Maria Dyer (née Tarn) (c. 1803 – 21 October 1846), was a British Protestant Christian missionary to the Chinese in the Congregationalist tradition, who worked among the Chinese in Malaya. She arrived in Penang in 1827 with her husband, Samuel Dyer. She was the eldest daughter of Joseph Tarn, Director of London Missionary Society. The Dyers lived in Malacca and then finally in Singapore. Maria was known for founding the oldest girls' school in Singapore and East Asia that still exists called Saint Margaret's Primary School. Her husband died in Macau in 1843 before being able to bring his family to live in China itself at Fuzhou. Maria Tarn was later remarried, to Johann Georg Bausum in 1845, but she died the following year at Penang, at age 43, and was buried in the Protestant Cemetery there. Dyer's orphaned daughter, Maria Jane Dyer, married James Hudson Taylor, the founder of the China Inland Mission.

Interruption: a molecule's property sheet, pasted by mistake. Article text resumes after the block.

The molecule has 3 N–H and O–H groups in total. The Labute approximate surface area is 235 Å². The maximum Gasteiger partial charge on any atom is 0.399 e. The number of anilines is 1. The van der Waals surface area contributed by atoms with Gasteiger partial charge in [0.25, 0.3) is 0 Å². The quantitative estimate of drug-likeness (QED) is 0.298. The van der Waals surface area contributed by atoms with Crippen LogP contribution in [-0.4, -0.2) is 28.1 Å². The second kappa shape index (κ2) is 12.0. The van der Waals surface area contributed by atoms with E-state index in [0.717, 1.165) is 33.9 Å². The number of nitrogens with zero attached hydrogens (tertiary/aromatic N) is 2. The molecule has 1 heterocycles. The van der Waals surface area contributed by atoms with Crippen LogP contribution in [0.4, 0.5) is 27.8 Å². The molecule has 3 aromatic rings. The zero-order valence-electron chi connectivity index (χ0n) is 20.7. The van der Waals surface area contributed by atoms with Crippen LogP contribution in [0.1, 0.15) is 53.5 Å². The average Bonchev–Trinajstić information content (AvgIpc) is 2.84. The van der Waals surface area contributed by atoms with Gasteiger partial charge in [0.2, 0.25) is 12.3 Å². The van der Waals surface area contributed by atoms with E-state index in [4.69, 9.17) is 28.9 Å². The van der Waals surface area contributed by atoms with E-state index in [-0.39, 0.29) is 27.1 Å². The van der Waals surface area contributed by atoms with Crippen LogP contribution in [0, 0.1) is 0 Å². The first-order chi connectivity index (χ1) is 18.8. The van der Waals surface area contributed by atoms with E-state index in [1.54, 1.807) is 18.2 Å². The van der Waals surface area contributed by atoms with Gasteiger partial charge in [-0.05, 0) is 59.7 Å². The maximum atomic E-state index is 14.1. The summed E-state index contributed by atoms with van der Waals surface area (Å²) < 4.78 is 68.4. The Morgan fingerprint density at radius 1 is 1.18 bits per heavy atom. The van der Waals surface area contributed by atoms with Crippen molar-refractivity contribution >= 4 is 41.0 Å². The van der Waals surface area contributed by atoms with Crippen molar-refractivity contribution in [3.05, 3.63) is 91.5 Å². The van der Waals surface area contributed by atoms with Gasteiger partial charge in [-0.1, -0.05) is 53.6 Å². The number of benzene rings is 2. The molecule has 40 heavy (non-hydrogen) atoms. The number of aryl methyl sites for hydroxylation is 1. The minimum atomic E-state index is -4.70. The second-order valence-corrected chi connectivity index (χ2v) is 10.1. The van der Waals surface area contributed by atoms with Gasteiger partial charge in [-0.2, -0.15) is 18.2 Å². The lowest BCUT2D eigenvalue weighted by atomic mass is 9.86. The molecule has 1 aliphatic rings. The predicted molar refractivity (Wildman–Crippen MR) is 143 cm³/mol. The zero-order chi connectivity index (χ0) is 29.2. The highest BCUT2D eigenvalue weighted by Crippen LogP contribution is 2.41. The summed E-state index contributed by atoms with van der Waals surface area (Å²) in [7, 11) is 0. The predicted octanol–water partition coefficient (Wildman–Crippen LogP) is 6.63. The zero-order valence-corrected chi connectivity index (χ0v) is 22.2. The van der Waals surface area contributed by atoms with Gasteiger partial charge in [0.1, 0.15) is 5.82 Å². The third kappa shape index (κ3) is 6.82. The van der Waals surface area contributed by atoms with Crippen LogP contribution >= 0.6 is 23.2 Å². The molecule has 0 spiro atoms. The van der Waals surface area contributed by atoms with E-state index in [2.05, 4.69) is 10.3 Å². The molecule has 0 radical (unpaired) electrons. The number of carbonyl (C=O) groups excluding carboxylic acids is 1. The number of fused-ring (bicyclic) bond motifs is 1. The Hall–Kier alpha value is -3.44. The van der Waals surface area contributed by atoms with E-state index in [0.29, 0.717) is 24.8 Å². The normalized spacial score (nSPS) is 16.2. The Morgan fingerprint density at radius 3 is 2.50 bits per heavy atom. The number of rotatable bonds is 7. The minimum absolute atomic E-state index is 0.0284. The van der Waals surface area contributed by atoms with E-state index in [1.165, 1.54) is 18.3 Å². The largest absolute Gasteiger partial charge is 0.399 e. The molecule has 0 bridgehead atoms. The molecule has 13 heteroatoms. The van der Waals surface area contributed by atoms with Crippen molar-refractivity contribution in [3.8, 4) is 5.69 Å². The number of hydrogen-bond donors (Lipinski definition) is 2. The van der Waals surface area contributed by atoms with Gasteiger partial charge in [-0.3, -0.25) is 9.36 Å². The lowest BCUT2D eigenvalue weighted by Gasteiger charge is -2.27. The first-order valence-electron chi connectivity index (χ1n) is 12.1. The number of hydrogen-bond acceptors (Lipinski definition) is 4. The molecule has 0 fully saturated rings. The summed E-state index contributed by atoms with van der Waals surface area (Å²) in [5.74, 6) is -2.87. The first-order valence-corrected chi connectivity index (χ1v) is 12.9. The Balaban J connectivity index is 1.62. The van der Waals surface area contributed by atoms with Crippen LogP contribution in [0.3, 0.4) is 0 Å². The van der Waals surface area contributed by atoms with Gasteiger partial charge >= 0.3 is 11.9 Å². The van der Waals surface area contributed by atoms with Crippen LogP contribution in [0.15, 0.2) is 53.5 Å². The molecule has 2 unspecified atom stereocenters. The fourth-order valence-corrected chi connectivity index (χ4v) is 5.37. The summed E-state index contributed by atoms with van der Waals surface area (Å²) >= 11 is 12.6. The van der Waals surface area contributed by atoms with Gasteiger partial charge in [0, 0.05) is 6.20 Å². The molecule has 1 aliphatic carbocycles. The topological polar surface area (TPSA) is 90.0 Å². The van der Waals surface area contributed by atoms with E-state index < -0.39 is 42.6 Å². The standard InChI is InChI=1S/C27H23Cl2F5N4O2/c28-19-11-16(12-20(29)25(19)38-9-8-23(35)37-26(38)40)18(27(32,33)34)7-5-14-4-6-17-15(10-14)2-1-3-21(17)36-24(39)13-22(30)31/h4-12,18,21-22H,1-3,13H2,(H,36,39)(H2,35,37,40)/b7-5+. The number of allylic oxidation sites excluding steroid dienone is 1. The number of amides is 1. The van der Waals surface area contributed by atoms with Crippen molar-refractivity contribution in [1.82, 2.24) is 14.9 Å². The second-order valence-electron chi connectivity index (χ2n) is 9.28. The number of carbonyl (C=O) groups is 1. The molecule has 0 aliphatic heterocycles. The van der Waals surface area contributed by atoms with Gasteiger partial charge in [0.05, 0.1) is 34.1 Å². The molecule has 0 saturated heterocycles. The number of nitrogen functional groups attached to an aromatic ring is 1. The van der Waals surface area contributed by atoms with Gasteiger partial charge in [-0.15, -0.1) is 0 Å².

Samuel and Maria had five children: Maria Dyer (1829-1831), Samuel Dyer, Jr. (1833-1898), Burella Hunter Dyer (1835-1858), Maria Jane Dyer (1837-1870), and Ebenezer Dyer (1842-aft. Oct. 1843).
Maria's tombstone reads:
her distinguished Talents during the last 19
Years of her life to the extension of Christ's king-
dom among the Chinese females in the Straits
- Davies, Evan (1846). The Memoir of Samuel Dyer: Sixteen Years Missionary to the Chinese. London: John Snow.
- Taylor, James Hudson III; Chang, Irene; Even to Death - The Life and Legacy of Samuel Dyer. Hong Kong: OMF Books, 2009.